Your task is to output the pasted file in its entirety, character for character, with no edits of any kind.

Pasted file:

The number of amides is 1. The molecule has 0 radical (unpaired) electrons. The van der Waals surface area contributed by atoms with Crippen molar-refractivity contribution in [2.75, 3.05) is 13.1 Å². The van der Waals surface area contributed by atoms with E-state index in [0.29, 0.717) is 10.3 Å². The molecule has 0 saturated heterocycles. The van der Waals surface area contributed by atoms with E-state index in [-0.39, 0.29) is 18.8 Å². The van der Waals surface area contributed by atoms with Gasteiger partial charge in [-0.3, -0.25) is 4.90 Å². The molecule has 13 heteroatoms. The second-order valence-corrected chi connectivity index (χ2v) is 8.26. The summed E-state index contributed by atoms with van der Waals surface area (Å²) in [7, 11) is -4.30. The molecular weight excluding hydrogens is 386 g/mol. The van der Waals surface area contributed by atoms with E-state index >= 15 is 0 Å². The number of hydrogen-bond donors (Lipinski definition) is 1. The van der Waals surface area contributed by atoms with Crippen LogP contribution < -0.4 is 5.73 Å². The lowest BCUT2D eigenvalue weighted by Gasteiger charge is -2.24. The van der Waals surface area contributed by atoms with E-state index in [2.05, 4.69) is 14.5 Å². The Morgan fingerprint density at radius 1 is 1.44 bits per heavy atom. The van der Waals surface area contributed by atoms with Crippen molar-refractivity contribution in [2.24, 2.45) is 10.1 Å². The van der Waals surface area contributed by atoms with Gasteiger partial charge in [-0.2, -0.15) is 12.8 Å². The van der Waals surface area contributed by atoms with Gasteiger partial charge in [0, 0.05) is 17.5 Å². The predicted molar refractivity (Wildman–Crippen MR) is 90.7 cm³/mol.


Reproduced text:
The number of amides is 1. The molecule has 0 radical (unpaired) electrons. The van der Waals surface area contributed by atoms with Crippen molar-refractivity contribution in [2.75, 3.05) is 13.1 Å². The van der Waals surface area contributed by atoms with E-state index in [0.29, 0.717) is 10.3 Å². The molecule has 0 saturated heterocycles. The van der Waals surface area contributed by atoms with E-state index in [-0.39, 0.29) is 18.8 Å². The van der Waals surface area contributed by atoms with Gasteiger partial charge in [-0.3, -0.25) is 4.90 Å². The molecule has 13 heteroatoms. The second-order valence-corrected chi connectivity index (χ2v) is 8.26. The summed E-state index contributed by atoms with van der Waals surface area (Å²) in [7, 11) is -4.30. The molecular weight excluding hydrogens is 386 g/mol. The van der Waals surface area contributed by atoms with E-state index >= 15 is 0 Å². The number of hydrogen-bond donors (Lipinski definition) is 1. The van der Waals surface area contributed by atoms with Crippen LogP contribution < -0.4 is 5.73 Å². The lowest BCUT2D eigenvalue weighted by Gasteiger charge is -2.24. The van der Waals surface area contributed by atoms with E-state index in [2.05, 4.69) is 14.5 Å². The Morgan fingerprint density at radius 1 is 1.44 bits per heavy atom. The van der Waals surface area contributed by atoms with Crippen molar-refractivity contribution in [2.24, 2.45) is 10.1 Å². The van der Waals surface area contributed by atoms with Gasteiger partial charge in [-0.2, -0.15) is 12.8 Å². The van der Waals surface area contributed by atoms with Gasteiger partial charge in [0, 0.05) is 17.5 Å². The predicted molar refractivity (Wildman–Crippen MR) is 90.7 cm³/mol.